A new exhibition in Hamburg, “Archeology of Excellence”, looks at creative fashion photography of the 1980s and 1990s. It was a time of bold experimentation.
Fashion photography with a strong artistic vision: Alexander McQueen & Isabelle Blow
Ever since Baron Adolphe de Mayer created his first photographs for Vogue in 1910, there has been a dynamic interchange between photography and fashion. Later, renowned photographers such as Man Ray and Yva published their photos in a growing number of fashion magazines, turning them into a kind of storehouse of the cultural zeitgeist.
Now the "Archeology of Elegance" exhibition at Hamburg’s Deichtorhallen examines the fusion of art and fashion photography that took place in the 1980s and 1990s. It was during this time that fashion photography started reacting to societal changes and began to freely take artistic chances.
The show includes 150 prints from such well-known photographers as Guy Bourdin, Herb Ritts and Bettina Rheims.
The show divides its pictures into four categories: Glamour, Punk Rock, High-Tech and Arts. But the boundaries between the categories are anything but clear. In "Punk Rock", the exhibition shows how fashion photographers first dared to showcase the rebellion typical of the followers of the punk scene, one which denies any pretensions to glamour, fashion’s stock-in-trade.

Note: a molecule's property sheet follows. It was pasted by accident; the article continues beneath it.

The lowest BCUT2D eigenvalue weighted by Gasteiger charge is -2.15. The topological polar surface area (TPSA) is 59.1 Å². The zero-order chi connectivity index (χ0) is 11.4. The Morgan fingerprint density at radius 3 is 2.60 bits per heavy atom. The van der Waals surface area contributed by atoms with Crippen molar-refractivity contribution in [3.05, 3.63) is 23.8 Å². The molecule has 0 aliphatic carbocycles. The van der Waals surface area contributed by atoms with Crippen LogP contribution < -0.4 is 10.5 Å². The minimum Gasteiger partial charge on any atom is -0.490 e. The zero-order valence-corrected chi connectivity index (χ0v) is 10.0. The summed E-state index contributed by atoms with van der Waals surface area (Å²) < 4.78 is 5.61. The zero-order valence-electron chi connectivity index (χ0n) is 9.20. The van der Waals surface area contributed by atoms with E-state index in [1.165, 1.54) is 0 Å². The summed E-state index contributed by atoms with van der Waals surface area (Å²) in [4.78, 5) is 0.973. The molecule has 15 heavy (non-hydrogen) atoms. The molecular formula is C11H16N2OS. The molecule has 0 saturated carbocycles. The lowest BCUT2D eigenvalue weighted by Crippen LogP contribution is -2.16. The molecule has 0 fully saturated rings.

Still, there’s no taking the glamour completely out of fashion.
The photographs under the "Glamour" rubric are sumptuously stylized, usually down to the tiniest detail. Some of the most notable use striking juxtapositions to throw the viewers off, thereby creating a photograph they’ll remember.
For example, Bettina Rheims shows pop star Madonna doubled up on a bare floor. Claudia Schiffer poses elegantly in a dirty, run-down kitchen. French photographer Guy Bourdin puts his stunning model in front of pig carcasses hanging in the slaughterhouse.
The last two decades of the twentieth century provided something of a laboratory for photographers working in fashion. The clear delineation between advertising and art became distinctly fuzzy and as the exhibition shows, photographers found the freedom to inject their own artistic vision into the commercial sphere.
The exhibition "Archeology of Elegance" runs until August 25th.